Aleteia

Grace makes no sense, and God is unreasonable

WOMAN,PRAYER,CHURCH
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That’s what I thought, until a dog’s death and some snowshoes helped me to see …

On Monday morning Max, one of my two beloved Newfoundland dogs, passed away after a brief but arduous battle with bone cancer. As he died, I held him in my arms and whispered in his ear, “I love you, Max. You are a very good dog.”

After his initial diagnosis, Max received an advanced chemotherapy treatment which gave him an additional month. We spent that time doing his favorite things. He rode up front every time we headed into town. He ate a few steaks and walked along his favorite trails through the woods. But most of all, I got to spend time with Max, telling him how much I loved him.

This month with Max taught me many important lessons, but most of all it taught me about grace – a concept I have struggled with for a long time.

Grace makes no sense. Why would God give us free and unmerited love that we are not only unworthy of, but could also never return in equal measure?

But these past few weeks, involving both Max’s death and a de-cluttering operation due to a move, have given me a better perspective on God’s grace.

Needing to be rid of a lot of furniture, I posted everything to Freecycle, a site where, as its name suggests, everything is free. As I did, I was intrigued to find another side to Freecycle, where people could ask for something they hoped to receive. How logical, and yet, how strange and enticing.

I made a wish! On I posted that I would love a pair of used snowshoes, nothing fancy, just to walk with my two Newfoundland dogs through the woods this winter. I didn’t expect a reply.

A few weeks later I got a reply from a woman named Julie, in a nearby town. She had a pair of snowshoes and wanted me to have them. As I picked them up, I couldn’t miss the joy on Julie’s face, which I am sure was reflected back to her in mine. We’d both benefited from an unexpected gift – one to give, and one to receive. When I took the snowshoes out of their carrying bag, I saw that they were Red Feathers, the exact brand I’d dreamed of.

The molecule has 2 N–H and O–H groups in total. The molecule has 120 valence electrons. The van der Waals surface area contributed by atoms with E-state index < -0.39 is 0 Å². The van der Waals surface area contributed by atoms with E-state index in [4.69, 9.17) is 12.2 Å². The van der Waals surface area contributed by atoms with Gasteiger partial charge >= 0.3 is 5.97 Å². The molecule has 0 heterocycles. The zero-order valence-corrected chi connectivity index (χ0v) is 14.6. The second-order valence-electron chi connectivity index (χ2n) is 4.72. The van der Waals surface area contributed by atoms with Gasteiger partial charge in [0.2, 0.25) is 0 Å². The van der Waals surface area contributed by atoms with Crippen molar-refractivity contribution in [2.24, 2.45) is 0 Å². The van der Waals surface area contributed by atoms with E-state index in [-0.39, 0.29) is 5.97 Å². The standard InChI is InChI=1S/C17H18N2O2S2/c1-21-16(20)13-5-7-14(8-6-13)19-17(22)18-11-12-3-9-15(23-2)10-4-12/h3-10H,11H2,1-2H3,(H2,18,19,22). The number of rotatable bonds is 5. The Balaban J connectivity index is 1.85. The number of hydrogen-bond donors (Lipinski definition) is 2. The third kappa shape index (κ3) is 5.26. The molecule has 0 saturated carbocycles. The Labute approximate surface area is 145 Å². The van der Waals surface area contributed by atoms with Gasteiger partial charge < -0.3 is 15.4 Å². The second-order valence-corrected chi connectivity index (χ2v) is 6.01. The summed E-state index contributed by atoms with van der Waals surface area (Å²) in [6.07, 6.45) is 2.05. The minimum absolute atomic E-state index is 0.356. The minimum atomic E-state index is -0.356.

What have used snowshoes and dying Newfoundland dogs taught me about grace? Well, the extra month with Max enabled me to trade grief for gratitude, to focus my remaining time with Max on my overwhelming love for him. Julie’s generosity brought me sheer, undeserved joy. Weren’t these both experiences of blessing and unmerited favor? In both cases I got the smallest glimpse of the love of God. My own heart might be wide open to love, but it is also limited by human-ness.

Imagine how much greater the depth of love that is available to us from God, who has no limitations!

When we experience unexpected love and joy, we gain insight into God’s love for us. The grace we receive when he forgives our sin and promises to never remember it, only because we asked for forgiveness.

There is nothing we can do to earn the love God has for us. If we tried, we would surely fail. Who can be so good, so pure for more than a minute? I can’t.

And that is where God’s grace becomes our bridge – this path of love meant to bring us closer to God, who asks nothing in return, except that we walk it.

It’s easier to understand and accept how thoroughly I loved Max than to understand God’s love for me, and yet Max wasn’t perfect. When he sat up front, he put more than one small puncture in the upholstery of the car seat, and the front dashboard was the target of the infamous Newfie drool. But, I saw beyond all that to the joy in his eyes that only made me love him more, and without reservation.

Can I see myself as God sees me, with all the small and large punctures and ruptures I have been responsible for? The person God created and loves, despite all of that, simply because she is his creation – and a facet of himself?

I am beginning to grasp the tiniest bit of why and how God loves me, and that means, finally, I am beginning to grasp the tiniest bit about grace.

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